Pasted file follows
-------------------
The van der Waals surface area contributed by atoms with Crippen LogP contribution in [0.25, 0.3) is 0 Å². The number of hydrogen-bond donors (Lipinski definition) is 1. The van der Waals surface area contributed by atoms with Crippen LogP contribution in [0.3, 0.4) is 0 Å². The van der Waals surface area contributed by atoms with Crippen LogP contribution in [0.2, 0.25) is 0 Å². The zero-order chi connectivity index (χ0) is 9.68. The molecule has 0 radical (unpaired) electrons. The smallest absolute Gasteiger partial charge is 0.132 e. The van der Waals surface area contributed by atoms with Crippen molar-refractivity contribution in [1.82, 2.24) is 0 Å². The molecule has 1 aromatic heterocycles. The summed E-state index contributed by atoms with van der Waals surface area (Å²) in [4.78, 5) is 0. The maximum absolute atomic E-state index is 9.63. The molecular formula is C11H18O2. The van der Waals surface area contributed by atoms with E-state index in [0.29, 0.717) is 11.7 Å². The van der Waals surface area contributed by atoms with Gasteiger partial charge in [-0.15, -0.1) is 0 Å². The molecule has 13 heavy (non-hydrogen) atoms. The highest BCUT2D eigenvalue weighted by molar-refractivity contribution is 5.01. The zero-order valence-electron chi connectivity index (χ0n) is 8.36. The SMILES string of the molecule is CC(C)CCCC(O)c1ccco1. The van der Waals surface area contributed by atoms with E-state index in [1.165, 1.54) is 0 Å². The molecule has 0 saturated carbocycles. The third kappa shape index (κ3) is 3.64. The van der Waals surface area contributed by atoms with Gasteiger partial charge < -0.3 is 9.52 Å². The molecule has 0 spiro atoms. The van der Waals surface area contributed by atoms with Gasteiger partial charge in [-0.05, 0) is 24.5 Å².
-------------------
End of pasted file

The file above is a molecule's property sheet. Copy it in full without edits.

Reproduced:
The van der Waals surface area contributed by atoms with Crippen LogP contribution in [0.25, 0.3) is 0 Å². The number of hydrogen-bond donors (Lipinski definition) is 1. The van der Waals surface area contributed by atoms with Crippen LogP contribution in [0.3, 0.4) is 0 Å². The van der Waals surface area contributed by atoms with Crippen LogP contribution in [0.2, 0.25) is 0 Å². The zero-order chi connectivity index (χ0) is 9.68. The molecule has 0 radical (unpaired) electrons. The smallest absolute Gasteiger partial charge is 0.132 e. The van der Waals surface area contributed by atoms with Crippen molar-refractivity contribution in [1.82, 2.24) is 0 Å². The molecule has 1 aromatic heterocycles. The summed E-state index contributed by atoms with van der Waals surface area (Å²) in [4.78, 5) is 0. The maximum absolute atomic E-state index is 9.63. The molecular formula is C11H18O2. The van der Waals surface area contributed by atoms with E-state index in [0.29, 0.717) is 11.7 Å². The van der Waals surface area contributed by atoms with Gasteiger partial charge in [-0.15, -0.1) is 0 Å². The molecule has 13 heavy (non-hydrogen) atoms. The highest BCUT2D eigenvalue weighted by molar-refractivity contribution is 5.01. The zero-order valence-electron chi connectivity index (χ0n) is 8.36. The SMILES string of the molecule is CC(C)CCCC(O)c1ccco1. The van der Waals surface area contributed by atoms with E-state index in [1.165, 1.54) is 0 Å². The molecule has 0 saturated carbocycles. The third kappa shape index (κ3) is 3.64. The van der Waals surface area contributed by atoms with Gasteiger partial charge < -0.3 is 9.52 Å². The molecule has 0 spiro atoms. The van der Waals surface area contributed by atoms with Gasteiger partial charge in [-0.05, 0) is 24.5 Å².